In December, felt maker and artist Jo Hesse began a collective art project called the Social Fabric Project. Part community festival and part fundraiser, the project brings together volunteers to create a large felt rug.
The rug features colored scrap fabric collected throughout the year and wool donated by local farmers. The completed rug will be auctioned off this month at the Bombyx Center for Arts & Equity in Florence. Proceeds from the sale will benefit the Food Bank of Western Massachusetts.
Producer Dave Fraser brings us the story.
Jo Hesse shares why she selected the Food Bank of Western Massachusetts as the project’s beneficiary in a digital exclusive interview.
Read the full transcript:
Dave Fraser, Connecting Point: Inside the Bombyx Center in Florence, Massachusetts, a unique community event is taking place: the creation of a large felt rug using colored scraps, as well as wool donated from local farmers.
The project is being organized by filmmaker and artist Jo Hesse, her dad, and a small group of volunteers.
Jo Hesse, Felt Maker/Artist: I work with my dad to make medium sized rugs, but I’ve always wanted to make bigger rugs.
And I wanted it to be, like, all about community and getting people to work together to do something creative together in the first part of the project and then to kind of synchronize our bodies and, like, work together in a…almost like a dance.
Dave Fraser: At this year’s rug making project, Hesse used percussionists and improvisational musicians to jam to the rhythm of the rug maker’s work.
Hesse says they help keep the beat for felt makers, while creating another layer of spontaneous communal art.
Jo Hesse: Drumming is — mainly because we’re working with a lot of people, and if everyone isn’t synchronized, it’s really hard to move the rug forward.
So, especially when you have new people that…it just really helps to have the drum.
Dave Fraser: The first few weeks of the project were spent designing the surface and arranging the colors of the rug.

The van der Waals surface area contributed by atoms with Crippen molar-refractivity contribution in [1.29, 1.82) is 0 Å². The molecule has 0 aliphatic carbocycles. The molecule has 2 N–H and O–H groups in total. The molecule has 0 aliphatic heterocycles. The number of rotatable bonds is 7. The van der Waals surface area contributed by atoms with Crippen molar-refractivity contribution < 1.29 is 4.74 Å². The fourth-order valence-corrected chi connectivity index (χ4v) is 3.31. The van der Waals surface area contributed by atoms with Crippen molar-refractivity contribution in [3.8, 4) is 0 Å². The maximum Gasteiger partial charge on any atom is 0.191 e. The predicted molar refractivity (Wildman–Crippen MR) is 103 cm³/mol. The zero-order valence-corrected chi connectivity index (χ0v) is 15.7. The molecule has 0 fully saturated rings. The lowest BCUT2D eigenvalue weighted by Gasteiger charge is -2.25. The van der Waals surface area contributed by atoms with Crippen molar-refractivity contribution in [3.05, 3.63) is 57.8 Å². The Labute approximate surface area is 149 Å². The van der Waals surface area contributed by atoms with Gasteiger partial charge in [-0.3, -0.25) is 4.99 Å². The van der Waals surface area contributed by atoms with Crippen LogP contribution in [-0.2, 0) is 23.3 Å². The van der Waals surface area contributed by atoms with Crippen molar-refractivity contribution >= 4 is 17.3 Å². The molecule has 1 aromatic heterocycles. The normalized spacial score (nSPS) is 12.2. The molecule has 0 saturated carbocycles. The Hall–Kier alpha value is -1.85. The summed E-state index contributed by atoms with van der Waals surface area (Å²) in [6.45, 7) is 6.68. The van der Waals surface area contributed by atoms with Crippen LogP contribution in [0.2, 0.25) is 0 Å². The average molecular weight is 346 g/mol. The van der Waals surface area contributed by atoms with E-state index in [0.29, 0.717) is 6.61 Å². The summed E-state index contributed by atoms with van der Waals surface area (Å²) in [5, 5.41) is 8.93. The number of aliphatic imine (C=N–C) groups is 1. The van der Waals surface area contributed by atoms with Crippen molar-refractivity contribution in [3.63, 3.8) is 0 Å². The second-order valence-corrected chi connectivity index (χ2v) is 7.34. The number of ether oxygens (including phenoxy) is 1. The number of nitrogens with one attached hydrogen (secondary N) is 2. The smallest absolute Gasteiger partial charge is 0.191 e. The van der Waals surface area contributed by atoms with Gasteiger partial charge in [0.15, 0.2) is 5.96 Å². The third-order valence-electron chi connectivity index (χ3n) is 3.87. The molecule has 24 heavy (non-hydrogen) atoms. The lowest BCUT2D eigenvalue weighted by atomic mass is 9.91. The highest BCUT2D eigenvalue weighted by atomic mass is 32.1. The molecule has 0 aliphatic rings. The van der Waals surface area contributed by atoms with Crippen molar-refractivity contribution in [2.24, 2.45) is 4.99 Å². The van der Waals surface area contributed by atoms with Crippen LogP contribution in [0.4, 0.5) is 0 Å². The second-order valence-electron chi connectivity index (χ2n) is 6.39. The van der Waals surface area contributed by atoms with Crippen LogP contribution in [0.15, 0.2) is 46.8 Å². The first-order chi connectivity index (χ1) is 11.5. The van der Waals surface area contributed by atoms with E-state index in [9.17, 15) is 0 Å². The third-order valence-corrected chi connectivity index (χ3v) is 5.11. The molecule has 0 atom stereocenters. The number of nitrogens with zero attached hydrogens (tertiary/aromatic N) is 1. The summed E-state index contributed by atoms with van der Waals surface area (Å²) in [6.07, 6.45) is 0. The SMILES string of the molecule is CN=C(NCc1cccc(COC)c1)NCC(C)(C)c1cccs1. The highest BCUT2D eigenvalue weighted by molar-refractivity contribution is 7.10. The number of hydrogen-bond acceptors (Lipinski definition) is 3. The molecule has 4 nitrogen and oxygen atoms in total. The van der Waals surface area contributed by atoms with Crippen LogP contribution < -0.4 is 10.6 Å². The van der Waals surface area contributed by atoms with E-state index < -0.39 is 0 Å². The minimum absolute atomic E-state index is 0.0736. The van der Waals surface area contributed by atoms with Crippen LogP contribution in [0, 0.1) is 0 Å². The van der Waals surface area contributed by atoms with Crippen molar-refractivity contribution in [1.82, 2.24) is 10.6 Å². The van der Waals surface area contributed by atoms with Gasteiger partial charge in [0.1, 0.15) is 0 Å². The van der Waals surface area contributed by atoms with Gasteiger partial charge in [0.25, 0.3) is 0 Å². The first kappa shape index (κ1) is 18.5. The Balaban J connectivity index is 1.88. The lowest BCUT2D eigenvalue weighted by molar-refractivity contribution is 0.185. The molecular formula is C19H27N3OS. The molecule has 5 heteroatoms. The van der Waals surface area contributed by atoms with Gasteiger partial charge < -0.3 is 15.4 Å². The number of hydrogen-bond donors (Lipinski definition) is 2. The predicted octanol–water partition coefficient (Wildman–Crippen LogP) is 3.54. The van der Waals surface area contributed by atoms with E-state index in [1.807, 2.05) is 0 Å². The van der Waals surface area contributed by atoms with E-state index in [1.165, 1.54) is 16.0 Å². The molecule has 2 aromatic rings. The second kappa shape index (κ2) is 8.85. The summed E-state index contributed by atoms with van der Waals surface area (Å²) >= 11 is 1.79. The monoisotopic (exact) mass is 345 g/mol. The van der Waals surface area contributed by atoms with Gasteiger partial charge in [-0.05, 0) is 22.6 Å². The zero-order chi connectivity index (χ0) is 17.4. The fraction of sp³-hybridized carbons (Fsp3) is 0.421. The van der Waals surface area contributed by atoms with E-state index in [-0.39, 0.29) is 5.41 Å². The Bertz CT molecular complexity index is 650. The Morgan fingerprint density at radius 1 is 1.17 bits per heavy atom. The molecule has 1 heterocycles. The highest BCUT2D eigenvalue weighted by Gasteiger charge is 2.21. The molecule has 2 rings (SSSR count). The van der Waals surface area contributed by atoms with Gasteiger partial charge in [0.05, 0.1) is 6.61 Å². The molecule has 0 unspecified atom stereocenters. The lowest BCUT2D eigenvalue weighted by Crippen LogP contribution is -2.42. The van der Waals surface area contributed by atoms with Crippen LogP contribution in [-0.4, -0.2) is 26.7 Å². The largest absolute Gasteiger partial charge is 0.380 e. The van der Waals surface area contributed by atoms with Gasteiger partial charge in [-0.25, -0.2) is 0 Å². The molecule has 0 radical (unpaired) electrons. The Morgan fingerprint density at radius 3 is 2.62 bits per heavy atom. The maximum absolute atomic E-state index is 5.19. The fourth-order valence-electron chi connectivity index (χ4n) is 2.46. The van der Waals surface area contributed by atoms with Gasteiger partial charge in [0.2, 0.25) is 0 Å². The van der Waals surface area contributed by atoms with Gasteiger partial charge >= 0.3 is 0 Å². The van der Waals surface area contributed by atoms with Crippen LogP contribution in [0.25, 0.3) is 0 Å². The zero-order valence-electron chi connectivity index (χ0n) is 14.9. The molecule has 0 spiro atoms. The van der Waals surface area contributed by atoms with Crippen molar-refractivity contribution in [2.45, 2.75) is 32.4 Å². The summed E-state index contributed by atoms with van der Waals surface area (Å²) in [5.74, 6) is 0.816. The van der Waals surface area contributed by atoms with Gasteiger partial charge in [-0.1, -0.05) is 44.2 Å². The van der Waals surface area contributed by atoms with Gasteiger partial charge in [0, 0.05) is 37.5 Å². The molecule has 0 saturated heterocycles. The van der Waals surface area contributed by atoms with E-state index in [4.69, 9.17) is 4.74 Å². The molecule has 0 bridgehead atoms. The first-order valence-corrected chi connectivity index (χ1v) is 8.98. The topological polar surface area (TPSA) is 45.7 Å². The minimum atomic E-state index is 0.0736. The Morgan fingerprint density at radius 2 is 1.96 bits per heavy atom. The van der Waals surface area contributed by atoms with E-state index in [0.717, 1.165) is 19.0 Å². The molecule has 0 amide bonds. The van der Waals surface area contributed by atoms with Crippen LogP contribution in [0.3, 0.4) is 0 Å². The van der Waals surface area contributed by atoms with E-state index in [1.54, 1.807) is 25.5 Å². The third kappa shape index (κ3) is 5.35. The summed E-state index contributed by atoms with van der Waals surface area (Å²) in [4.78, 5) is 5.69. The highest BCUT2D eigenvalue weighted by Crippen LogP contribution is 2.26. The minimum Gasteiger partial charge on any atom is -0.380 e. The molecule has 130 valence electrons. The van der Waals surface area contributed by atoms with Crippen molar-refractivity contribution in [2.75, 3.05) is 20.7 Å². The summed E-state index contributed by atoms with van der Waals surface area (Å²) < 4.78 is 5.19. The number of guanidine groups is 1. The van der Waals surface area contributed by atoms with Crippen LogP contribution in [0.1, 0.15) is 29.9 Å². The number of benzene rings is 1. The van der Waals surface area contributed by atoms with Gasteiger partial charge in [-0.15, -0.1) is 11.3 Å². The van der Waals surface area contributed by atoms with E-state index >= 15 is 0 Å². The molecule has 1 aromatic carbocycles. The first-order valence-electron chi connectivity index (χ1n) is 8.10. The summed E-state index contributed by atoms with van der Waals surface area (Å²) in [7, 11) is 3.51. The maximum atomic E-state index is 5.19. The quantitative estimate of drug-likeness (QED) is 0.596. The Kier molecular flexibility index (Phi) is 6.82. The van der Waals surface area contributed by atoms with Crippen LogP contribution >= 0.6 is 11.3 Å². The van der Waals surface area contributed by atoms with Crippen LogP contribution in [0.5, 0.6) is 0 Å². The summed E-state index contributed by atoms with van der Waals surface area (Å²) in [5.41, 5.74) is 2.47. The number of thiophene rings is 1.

Then, the group moved on to turning the wool into cloth, using traditional techniques that Hesse learned when she traveled to Turkey.
Jo Hesse: I went to Turkey to learn more about felt making and specifically to learn how to make rugs, because a lot of the felt making that you would encounter around here would just be small things or thin, like, garments — thin felt.
It starts out really big and fluffy and airy and, like, soft.
The — the stomping and beating of the fibers kind of shocks them into tighter and tighter tangles.
By the time you’re done, it’s like this very hard leather-like fabric that’s almost half the size of the original.
Dave Fraser: The collaborative aspect is what Hesse finds most exciting about her work.
The moments of complete community where creativity, physical activity, and resources are shared and something is able to be produced that one person alone would not have been able to do.
Jo Hesse: Last year when we did it, I didn’t tell people anything about what to do. Everyone could just do whatever they wanted for the pattern.
And people didn’t really think about each other or the whole, they just did their own thing and left.
And so this year, I did this circular medallion and I did some lines in it so that it had a form, thinking that people would then think about the whole more.
And they really did.
They were like, “Oh, there’s pink over here! And so let’s bring some pink to this side. And — or there’s like little squiggles over here, so let’s bring that over here.”
Dave Fraser: Later this month, the finished rug will be auctioned off and the proceeds will be donated to the Food Bank of Western Massachusetts.